An Ethnic Item, indeed. Probably of the scottanic mountain tribes.

They are believed to have worshipped a long-necked, lake-dwelling entity named Nessi, a cult centered in the Ness region. The ceremonies involved rowing back and forth in a pirogue through the mentioned water body. This while loudly singing bawdy tunes, firing swivel guns, and imbibing large quantities of a fermented rye-based drink (aka Wees-Kee , old celtic-p language).

To do, to be. To be, to do. Doobie-doobie-do.


: )

M


Quote:
Originally Posted by M ELEY
Wow! Now that looks positively ethnographic! Yes, I know it's not, but if you didn't know it wasn't Indopersian or Africanic, you might question it. I wonder why this particular igniting device is decorated so while others are so plain. Than again, I have also noticed this with linstocks...some are decorated or intricate designs, while others are strictly utilitarian. Still, its interesting to think about what the blacksmith who made yours might have been thinking about. Kinda like- 'Hmmm. I'm bored. Looking forward to going fishing this weekend. Sayyy...I wonder if I can make this thing look like a trout!" :D

Matchlock 1st April 2012 06:00 PM

Earliest Igniting Irons
 
10 Attachment(s)
The smallest sample in my collection, posted formerly, the one with the fragmented haft, is the earliest known to have actually survived!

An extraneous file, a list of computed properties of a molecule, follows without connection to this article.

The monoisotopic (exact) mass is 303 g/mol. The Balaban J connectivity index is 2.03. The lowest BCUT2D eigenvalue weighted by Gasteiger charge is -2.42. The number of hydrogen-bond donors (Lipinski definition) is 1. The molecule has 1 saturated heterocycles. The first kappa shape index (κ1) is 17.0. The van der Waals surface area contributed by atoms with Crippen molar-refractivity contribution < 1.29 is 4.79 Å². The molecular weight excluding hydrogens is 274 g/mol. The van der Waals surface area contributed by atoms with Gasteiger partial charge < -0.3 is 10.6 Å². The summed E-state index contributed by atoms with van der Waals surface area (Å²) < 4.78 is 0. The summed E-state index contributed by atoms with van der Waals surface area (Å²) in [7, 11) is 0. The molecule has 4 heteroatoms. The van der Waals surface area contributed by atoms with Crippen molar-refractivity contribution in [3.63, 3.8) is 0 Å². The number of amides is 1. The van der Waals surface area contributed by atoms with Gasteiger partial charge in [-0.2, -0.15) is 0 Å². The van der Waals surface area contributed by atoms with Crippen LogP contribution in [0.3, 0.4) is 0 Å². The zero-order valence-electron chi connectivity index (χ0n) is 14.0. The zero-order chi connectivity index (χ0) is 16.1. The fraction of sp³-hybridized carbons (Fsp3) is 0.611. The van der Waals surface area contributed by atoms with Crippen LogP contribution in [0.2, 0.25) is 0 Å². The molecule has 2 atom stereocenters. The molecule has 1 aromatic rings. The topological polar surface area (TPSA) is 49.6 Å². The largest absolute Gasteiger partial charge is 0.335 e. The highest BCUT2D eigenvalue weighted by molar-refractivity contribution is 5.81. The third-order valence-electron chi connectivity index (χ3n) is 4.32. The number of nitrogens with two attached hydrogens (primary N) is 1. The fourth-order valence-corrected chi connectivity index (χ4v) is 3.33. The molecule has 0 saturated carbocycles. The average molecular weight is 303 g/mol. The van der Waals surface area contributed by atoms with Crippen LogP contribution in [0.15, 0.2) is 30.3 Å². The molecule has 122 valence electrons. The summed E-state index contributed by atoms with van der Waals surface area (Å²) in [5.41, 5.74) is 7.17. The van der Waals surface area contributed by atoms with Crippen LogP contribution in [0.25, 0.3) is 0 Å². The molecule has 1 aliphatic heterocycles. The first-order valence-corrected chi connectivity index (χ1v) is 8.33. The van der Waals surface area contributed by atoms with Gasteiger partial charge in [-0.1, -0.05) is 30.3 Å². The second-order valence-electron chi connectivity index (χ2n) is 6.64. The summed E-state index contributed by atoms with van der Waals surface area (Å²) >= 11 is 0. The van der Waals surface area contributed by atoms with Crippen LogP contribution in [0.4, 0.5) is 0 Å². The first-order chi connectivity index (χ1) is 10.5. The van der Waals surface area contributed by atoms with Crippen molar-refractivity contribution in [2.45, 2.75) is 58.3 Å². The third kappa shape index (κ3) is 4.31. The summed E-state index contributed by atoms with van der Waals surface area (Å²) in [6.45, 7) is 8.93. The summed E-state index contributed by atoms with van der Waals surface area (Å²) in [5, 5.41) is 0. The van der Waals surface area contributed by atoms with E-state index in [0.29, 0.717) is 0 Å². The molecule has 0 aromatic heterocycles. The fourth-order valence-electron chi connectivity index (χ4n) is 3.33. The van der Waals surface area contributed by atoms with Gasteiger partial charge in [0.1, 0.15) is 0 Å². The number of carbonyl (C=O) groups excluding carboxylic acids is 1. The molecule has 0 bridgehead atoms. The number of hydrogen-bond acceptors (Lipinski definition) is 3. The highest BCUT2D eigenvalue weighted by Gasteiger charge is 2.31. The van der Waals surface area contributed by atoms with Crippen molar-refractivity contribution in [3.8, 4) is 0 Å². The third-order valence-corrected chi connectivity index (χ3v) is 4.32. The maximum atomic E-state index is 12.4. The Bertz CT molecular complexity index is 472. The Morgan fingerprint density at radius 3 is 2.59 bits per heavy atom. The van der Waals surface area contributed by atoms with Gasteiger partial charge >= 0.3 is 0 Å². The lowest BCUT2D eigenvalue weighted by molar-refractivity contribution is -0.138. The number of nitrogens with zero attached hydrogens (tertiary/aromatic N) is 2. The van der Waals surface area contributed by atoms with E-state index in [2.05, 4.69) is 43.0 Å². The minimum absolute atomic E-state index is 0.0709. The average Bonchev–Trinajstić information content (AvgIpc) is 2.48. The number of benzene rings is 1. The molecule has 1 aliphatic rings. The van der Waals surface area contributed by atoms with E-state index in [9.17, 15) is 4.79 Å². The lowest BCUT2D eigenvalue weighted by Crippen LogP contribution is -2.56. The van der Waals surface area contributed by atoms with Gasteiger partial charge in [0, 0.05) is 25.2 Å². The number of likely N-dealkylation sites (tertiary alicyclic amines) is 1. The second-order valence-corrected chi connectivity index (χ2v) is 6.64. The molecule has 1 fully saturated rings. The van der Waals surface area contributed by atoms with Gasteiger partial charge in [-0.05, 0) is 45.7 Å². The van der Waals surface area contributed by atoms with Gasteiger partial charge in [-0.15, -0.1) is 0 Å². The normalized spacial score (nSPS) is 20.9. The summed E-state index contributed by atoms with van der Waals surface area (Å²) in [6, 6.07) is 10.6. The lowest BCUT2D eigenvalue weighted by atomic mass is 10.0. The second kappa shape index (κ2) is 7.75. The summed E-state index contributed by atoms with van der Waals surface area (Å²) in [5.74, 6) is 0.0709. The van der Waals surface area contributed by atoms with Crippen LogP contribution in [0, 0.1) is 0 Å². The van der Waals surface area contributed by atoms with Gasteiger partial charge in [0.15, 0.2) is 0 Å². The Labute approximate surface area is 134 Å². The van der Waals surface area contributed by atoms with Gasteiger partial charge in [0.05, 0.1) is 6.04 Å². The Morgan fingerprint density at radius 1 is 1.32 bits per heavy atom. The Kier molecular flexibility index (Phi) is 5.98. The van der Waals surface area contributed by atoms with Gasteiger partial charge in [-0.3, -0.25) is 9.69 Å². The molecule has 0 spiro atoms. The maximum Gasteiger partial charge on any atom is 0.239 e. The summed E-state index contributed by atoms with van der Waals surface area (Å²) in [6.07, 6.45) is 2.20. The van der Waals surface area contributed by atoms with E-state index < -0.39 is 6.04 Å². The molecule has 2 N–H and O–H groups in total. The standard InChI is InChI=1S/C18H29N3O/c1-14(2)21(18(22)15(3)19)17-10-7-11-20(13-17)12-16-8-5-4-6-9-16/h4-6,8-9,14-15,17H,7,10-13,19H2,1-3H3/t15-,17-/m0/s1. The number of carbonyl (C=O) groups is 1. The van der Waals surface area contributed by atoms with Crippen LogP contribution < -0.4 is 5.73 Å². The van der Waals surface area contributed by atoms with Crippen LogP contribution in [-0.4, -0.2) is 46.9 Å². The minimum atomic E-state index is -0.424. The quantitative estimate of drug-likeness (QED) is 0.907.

As I pointed out above, the dating criteria are based on its characteristic shape: very thin, delicate and fragile, and with almost rectangularly curved prick.

In addition to the only two related pieces of period artwork known hitherto I posted here, I found some more dating from ca. 1460, in an illuminated Gothic codex by Jean Mansel, La fleur des histoires, preserved in the Geneva library, Ms fr. 64. One of these fine and important miniatures contains the second earliest representation I have seen that is historicaly and technically correct enough to also depict the pan with live coal for heating the igniting iron!

As an aside, the fact is remarkable that 15th c. cannon carriages were vertically adjustable.

Please also note that the breech sections of 15th c. cannon were noticeably narrower than the actual bore receiving (and releasing!) the stone (!) ball.


Best,
Michael

Matchlock 1st April 2012 06:04 PM

4 Attachment(s)
Another illumination from the same manuscript.

m

Matchlock 1st April 2012 06:41 PM

6 Attachment(s)
Two more illuminations, from another French Gothic manuscript, Wilhelm von Tyrus, Kreuzzüge (Crusades), ca. 1465, Geneva Library, Ms fr. 85.

m

Matchlock 7th June 2012 03:35 PM

12 Attachment(s)
Two early 18th c. igniting irons retaining their original long hafts, as part of a large piece of cannon: the bronze barrel and carriage mounts both dated 1726 - the barrel additionally cast with the Passau wolf which has become famous as the trade mark of the medieval Passau bladesmiths - ; together with two contemporary scourers (Rohrwischer); in the museum of the Fortress (Veste) Oberhaus in Passau/Lower Bavaria.
The outer walls of the huge fortress which was never conquered are dated 1499.

m

Matchlock 7th June 2012 04:35 PM

For a comprehensive treatise on early matchcord used with guns and linstocks, please see

http://www.vikingsword.com/vb/showt...0402#post140402


m

Matchlock 25th June 2012 08:50 PM

2 Attachment(s)